By Lisa Richwine
Rupert Murdoch's News Corp. (NWS) reported quarterly earnings that beat Wall Street expectations, aided by growth at its cable networks, and said it is on track to split off its slow-growing publishing business by the end of June.
The company's cable and entertainment businesses, including movie studio 20th Century Fox, will constitute a renamed company under the same management, called 21st Century Fox. The spun-off print properties will be grouped together as News Corporation, with different executive leadership. (Quartz has published a helpful graphic on the spin-off plan.)
News Corp.'s revenue rose 14 percent from a year earlier to $9.5 billion in the quarter, ended March 31, News Corp. said Wednesday. The company posted adjusted earnings of 36 cents per share, just beating the 35 cents expected on average by analysts, according to Thomson Reuters I/B/E/S.
News Corp. shares rose 3.6 percent to $33.00 in after-hours trading, after closing at $31.86 on the Nasdaq.
One-time items, including the purchase of a controlling stake in German pay TV operator Sky Deutschland and the sale of an ownership stake in New Zealand's Sky Network Television, helped lift net income to $2.85 billion, a jump from $937 million a year earlier.
The New York-based company said it is on track to separate its cable channels, movie studio and other fast growing entertainment assets from its newspapers, including The Wall Street Journal, near the end of its fiscal year in June.
News Corp.'s entertainment assets helped boost revenue and earnings for the quarter, led by its cable networks business, which includes the Fox News Channel, FX and regional sports networks.
Operating income at the cable network programming unit rose 17 percent from a year earlier to $993 million, as channels in the United States and abroad commanded higher fees from cable operators and more advertising revenue.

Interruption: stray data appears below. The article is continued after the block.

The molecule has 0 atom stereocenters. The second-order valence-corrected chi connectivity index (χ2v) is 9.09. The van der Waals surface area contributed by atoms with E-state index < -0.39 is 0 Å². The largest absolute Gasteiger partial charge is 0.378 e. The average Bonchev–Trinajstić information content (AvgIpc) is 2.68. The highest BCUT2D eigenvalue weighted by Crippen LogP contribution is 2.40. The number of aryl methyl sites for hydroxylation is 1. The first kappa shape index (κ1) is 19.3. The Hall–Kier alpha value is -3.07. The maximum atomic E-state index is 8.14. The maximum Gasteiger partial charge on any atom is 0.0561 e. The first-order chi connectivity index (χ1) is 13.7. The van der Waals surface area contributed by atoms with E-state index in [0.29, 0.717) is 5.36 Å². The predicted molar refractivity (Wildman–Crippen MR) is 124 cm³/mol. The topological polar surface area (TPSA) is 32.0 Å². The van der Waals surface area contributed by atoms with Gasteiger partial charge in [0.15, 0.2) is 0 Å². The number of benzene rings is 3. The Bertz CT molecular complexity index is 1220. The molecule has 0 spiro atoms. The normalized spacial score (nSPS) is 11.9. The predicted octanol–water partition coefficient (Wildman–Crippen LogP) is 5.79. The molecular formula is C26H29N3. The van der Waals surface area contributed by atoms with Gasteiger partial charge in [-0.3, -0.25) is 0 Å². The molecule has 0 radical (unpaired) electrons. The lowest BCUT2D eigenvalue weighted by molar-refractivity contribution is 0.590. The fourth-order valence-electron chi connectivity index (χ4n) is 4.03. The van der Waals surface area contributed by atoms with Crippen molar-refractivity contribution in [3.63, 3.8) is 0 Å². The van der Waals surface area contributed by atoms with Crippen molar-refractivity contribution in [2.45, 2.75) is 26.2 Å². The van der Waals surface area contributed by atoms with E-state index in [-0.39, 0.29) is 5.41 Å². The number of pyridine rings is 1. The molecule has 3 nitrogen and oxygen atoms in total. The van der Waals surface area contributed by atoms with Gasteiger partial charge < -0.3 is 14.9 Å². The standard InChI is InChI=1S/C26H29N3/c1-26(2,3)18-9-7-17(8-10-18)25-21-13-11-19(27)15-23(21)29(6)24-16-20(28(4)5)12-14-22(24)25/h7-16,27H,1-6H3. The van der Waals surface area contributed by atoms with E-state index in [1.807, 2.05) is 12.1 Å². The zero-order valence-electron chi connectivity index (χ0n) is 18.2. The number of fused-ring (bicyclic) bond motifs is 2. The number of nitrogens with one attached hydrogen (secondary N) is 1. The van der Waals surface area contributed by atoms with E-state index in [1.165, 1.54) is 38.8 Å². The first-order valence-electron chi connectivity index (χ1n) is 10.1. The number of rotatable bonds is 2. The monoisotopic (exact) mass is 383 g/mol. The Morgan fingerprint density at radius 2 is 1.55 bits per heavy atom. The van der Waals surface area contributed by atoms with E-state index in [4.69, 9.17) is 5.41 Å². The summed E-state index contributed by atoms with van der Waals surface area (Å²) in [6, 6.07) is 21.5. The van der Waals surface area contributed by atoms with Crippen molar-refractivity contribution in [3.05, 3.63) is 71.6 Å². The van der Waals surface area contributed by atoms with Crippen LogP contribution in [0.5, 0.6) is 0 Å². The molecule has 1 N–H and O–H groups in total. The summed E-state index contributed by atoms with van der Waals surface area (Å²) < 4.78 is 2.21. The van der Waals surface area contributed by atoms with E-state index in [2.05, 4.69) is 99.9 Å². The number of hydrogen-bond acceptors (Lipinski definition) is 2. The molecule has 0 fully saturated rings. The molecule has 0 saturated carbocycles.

News Corp. Chief Operating Officer Chase Carey said the company will invest to build new cable networks, with the launch in August of Fox Sports 1, a competitor to Walt Disney Co.'s ESPN, and FXX, aimed at young adults, in September. The company intends to spend "a couple hundred million and change" over the next year to build those channels and some international networks, Carey said.
The media company is also trying to improve the Fox broadcast network, whose ratings slid this fall as aging singing competition "American Idol" drew a smaller audience.
"We are clearly disappointed with this season's ratings at the Fox broadcast network, and are taking steps now to improve next season's lineup," Carey told analysts on a conference call.
Lower advertising revenue for "Idol" dragged down the performance of the television unit, whose operating income still increased 15 percent, the company said.
The 20th Century Fox movie studio gained from the success of Oscar-winning film "Life of Pi," which grossed $600 million at theaters worldwide, and home entertainment sales from thriller "Taken 2" and animated hit "Ice Age: Continental Drift."
Operating income at the publishing unit, which includes its newspapers and the HarperCollins book publishing business, declined to $85 million, from $130 million a year earlier.
The company recorded $42 million in the quarter for costs related to investigations of phone hacking at its newspapers in Britain.
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